Elder G. Beebe: - Suppose a member of the Missionary Baptist church, of undoubted piety, and sincere in his attachment to your church, were to apply for admission, would you receive him, without rebaptizing him? What should an individual do who can have no fellowship with the various (so called) benevolent enterprises of the day, and who still believes that the Old School Baptists have gone into error in reference to predestination, &c., and that they so hold and teach these doctrines as to produce bad practical results, supposing him to believe that salvation is wholly of God, and that good works do not procure salvation, but ought to be constantly required of church members as a test of Christian character; and an evidence, and the chief evidence, of being under grace? These questions are propounded in all honesty and sincerity, and with the purest motives, if a constant and intense desire to see the Baptist church what it has been constitutes such motives; and I hope you will find it convenient and agreeable to answer them in your next issue of the SIGNS OF THE TIMES, and in so doing you will gratify one who has been for some time burdened with a sense of terrible corruptions existing in the Christian world.
Tyro, Jan. 21, 1856
REPLY: If by the Missionary Baptist church our querist means those who are engaged in the modern missionary schemes of the present day, we do not recognize them as the church of Christ, we should suppose he ought to be baptized according to the order of the gospel, though he may have been immersed by the modern Missionists. And on the supposition that the applicant is a person of undoubted piety, we have no doubt it would be his wish to be baptized in an orderly manner, by a regular minister of Christ, duly authorized to administer that ordinance, and sustained in so administering it, by the fellowship of the church of God. If, however, a person who has been regularly baptized before the division took place between the church, and those Missionists who went out from us, because they were not of us, has been led off into the modern schemes of the day, and having discovered his error, and returned with his confession to the church, he would not, in our judgment, require to be again baptized. A person who has been once regularly baptized in the fellowship of the church of Christ, by a minister of the church duly recognized at the time by the church, under no circumstances requires rebaptism.
A person who can have no fellowship for the various benevolent enterprises of the present day, and who still believes that the Old Baptists have gone into error in reference to predestination, &c. We think such an one should remain where he is, until he can find a church sufficiently pure for him to unite with without defiling his garments. There is a wide difference between going up to the house of the Lord, and being so holy that the house of the Lord must come up to us. We know of but one way of holding the doctrine of predestination, and that is as it is taught in the Bible, and by the Spirit of truth. Any person, however pious he may be, who believes that an unwavering belief in the Bible doctrine of eternal predestination, is productive of bad practical results, cannot make a sound member of the church, and he ought not to subscribe to what he does not believe. And furthermore, we give it as our honest opinion, that any person professing to believe in predestination, who does not find all the tendencies of that doctrine to be such as humbles him in the dust before the thrice holy God, and to inspire within him a profound reverence, and desire to be fully conformed to the will of Jehovah, lacks the evidence that he is born of God, and therefore should refrain from making any profession of religion until by a new and heavenly birth he is qualified to "see the kingdom of God."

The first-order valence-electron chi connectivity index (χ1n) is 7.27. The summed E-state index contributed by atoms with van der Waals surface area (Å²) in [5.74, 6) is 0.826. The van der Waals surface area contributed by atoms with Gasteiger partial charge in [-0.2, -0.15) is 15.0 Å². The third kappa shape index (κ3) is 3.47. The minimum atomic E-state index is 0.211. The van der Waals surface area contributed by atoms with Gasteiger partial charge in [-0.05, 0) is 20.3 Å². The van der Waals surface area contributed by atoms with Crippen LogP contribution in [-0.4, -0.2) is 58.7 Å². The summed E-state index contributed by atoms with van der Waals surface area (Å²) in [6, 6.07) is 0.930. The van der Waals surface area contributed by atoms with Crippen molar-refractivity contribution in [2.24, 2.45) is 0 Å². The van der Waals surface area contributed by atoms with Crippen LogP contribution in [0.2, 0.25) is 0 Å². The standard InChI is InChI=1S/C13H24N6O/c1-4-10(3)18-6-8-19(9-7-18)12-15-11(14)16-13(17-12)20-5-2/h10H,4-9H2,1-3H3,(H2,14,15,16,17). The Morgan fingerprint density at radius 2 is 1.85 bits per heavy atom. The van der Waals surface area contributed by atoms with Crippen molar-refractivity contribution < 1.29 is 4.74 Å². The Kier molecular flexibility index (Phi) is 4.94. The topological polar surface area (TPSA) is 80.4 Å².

There is a palpable contradiction involved in the idea that any person who denies the doctrine of predestination, can at the same time believe that salvation is wholly of the Lord. The practical result of God's predestination is conformity to the image of the Redeemer. "For whom he did foreknow, them he also did predestinate to be conformed to the image of his Son." Thus the Bible holds the doctrine; to hold it any other way is virtually to reject it. God himself saves sinners, only as he has predestinated them to the adoption of children, by Jesus Christ, unto himself, according to the good pleasure of his will, and has made them acceptable in the Beloved. And as salvation certainly follows predestination, and results from it, so good works as certainly follow salvation and result from it. For it is God that worketh in you, (his children) both to will and to do according to his good pleasure.